Calvin is a man of few words and, in fact, he has not kept in communication with his younger brother Ed (Larry Miller), a small-town barber, who offers to give him solace if only he would use him to relieve the stress of Calvin’s loneliness.  Since the title of the film already gives away that Calvin kills both monsters, Hitler and Bigfoot, there is no surprise there.  Instead the real treat is in Sam Elliott’s performance, a delightfully underplayed execution that is threatened only by Joe Kraemer’s loud, intrusive music.  This is the kind of American myth which is however fantastical comes across as strangely believable.  And boy, do we need a myth to believe in now!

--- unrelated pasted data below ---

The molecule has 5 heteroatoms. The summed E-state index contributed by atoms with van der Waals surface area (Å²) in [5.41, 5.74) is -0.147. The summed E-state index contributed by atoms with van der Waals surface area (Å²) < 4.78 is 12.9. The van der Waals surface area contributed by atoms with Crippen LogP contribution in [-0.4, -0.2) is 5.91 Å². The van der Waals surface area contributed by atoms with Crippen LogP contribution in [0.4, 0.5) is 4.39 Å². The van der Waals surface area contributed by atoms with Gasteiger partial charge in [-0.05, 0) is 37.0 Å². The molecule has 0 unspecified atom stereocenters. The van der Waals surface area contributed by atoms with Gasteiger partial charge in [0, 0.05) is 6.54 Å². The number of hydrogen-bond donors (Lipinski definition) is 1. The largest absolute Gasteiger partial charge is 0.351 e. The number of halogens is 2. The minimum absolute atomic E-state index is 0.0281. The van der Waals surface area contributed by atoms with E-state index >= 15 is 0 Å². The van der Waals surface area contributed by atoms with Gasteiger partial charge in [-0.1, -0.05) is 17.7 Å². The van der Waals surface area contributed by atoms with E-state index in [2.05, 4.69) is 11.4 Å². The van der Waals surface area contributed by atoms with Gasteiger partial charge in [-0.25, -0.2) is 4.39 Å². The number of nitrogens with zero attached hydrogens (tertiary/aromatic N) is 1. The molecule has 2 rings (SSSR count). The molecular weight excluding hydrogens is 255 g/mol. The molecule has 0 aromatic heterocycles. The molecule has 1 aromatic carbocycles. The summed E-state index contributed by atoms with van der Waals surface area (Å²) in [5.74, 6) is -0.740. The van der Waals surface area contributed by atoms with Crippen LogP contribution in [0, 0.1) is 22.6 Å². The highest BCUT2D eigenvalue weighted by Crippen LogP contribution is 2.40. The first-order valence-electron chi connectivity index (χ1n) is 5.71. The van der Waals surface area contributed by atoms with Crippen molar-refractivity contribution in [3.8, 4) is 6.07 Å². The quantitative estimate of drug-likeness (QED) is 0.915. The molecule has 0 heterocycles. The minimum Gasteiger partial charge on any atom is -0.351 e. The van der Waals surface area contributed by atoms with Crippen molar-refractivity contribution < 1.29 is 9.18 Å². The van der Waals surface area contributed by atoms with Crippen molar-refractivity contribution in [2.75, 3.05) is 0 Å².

Unrated.  98 minutes.  © 2018 by Harvey Karten, Member, New York Film Critics Online

Story – B
Acting –  B+
Technical – B+
Overall – B+

THE CATCHER WAS A SPY – movie review

THE CATCHER WAS A SPY

IFC Films
Reviewed by: Harvey Karten
Director:  Ben Lewin
Screenwriter:  Robert Rodat
Cast:  Paul Rudd, Mark Strong, Guy Pearce, Paul Giamatti, Jeff Daniels, Sienna Miller, Tom Wilkinson, Giancarlo Giannini
Screened at: Critics’ link, NYC, 6/9/18
Opens: June 22, 2018
The Catcher Was A Spy - Movie Posters